Slumping home values and a teetering economy may justify lower revenue projections for the banking industry, but Carol Nelson's work ethic, which she attributes in part to her Japanese-American heritage, has her once again exceeding expectations.
As President and CEO at Cascade Bank and Cascade Financial Corp. in Everett, WA, Nelson has presided over a 20 percent combined increase in personal and business checking deposits in the first half of this year. Personal checking account balances grew by 27 percent and business checking deposits by 14 percent compared with the same period in 2007.
Nelson says the "dramatic growth" in deposits is the result of a "bank-wide campaign to focus all of our people on generating deposit products," as well as a "ramped up" treasury management division that trains branch managers and business bankers to counsel clients on how to increase their cash flow. A remote deposit program instituted by Nelson 18 months ago is also bringing in more deposits.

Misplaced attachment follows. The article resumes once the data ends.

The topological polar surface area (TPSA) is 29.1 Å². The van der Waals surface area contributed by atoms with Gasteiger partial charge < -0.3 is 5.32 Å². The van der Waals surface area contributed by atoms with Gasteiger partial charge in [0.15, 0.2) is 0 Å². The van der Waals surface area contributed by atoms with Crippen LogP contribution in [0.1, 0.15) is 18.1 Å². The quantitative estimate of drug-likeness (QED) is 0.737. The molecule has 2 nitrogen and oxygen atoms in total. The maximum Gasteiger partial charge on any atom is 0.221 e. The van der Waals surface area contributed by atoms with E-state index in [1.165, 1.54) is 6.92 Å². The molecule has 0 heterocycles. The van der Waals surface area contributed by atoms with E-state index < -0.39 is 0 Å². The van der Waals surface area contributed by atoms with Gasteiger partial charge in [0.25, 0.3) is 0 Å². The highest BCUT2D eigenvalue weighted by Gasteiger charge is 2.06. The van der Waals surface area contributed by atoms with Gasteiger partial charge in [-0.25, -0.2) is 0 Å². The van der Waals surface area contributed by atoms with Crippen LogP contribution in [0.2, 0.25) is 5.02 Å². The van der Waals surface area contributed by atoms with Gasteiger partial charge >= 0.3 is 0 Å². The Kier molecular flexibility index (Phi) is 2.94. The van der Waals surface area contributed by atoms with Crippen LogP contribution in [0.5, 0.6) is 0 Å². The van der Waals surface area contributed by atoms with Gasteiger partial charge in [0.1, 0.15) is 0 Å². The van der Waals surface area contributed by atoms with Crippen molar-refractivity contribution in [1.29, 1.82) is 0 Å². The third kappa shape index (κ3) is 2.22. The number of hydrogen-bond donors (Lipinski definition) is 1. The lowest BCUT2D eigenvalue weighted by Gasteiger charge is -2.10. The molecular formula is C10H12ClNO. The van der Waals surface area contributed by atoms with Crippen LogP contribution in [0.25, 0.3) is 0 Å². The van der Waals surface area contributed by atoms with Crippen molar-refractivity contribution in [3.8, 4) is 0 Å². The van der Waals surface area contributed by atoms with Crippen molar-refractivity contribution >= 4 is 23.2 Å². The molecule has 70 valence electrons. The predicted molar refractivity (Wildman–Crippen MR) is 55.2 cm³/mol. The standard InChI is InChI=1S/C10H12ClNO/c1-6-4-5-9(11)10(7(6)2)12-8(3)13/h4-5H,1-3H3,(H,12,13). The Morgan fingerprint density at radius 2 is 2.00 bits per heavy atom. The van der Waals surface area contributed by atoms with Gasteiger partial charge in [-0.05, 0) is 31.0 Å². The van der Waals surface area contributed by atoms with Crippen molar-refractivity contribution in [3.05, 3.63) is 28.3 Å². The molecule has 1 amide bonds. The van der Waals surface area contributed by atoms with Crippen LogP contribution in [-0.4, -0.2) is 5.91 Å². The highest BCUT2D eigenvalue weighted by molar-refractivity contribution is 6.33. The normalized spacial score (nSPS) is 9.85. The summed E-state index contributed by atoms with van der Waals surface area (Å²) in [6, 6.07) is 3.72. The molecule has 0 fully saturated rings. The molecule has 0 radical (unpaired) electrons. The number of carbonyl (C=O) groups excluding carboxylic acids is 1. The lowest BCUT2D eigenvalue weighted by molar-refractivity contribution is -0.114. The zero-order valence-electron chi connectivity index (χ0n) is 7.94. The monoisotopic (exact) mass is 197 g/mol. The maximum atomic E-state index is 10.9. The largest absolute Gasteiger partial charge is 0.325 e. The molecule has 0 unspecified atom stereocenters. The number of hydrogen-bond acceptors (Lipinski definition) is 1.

Not all of Cascade's balance sheet has escaped the difficulties plaguing the economy. Second quarter net income was down by nine percent to $3.6 million from the same period in 2007, and 2008 performance has been hobbled by a $3.6 million loan loss provision for the first six months of the year compared to $500,000 in the first half of 2007. But net interest income for the second quarter increased four percent to $11.4 million, compared to $11.0 million for the second quarter of 2007. Checking account fees jumped by 33 percent in the second quarter and total loans grew by 17 percent, bringing the community bank's total assets at the end of June to $1.54 billion.
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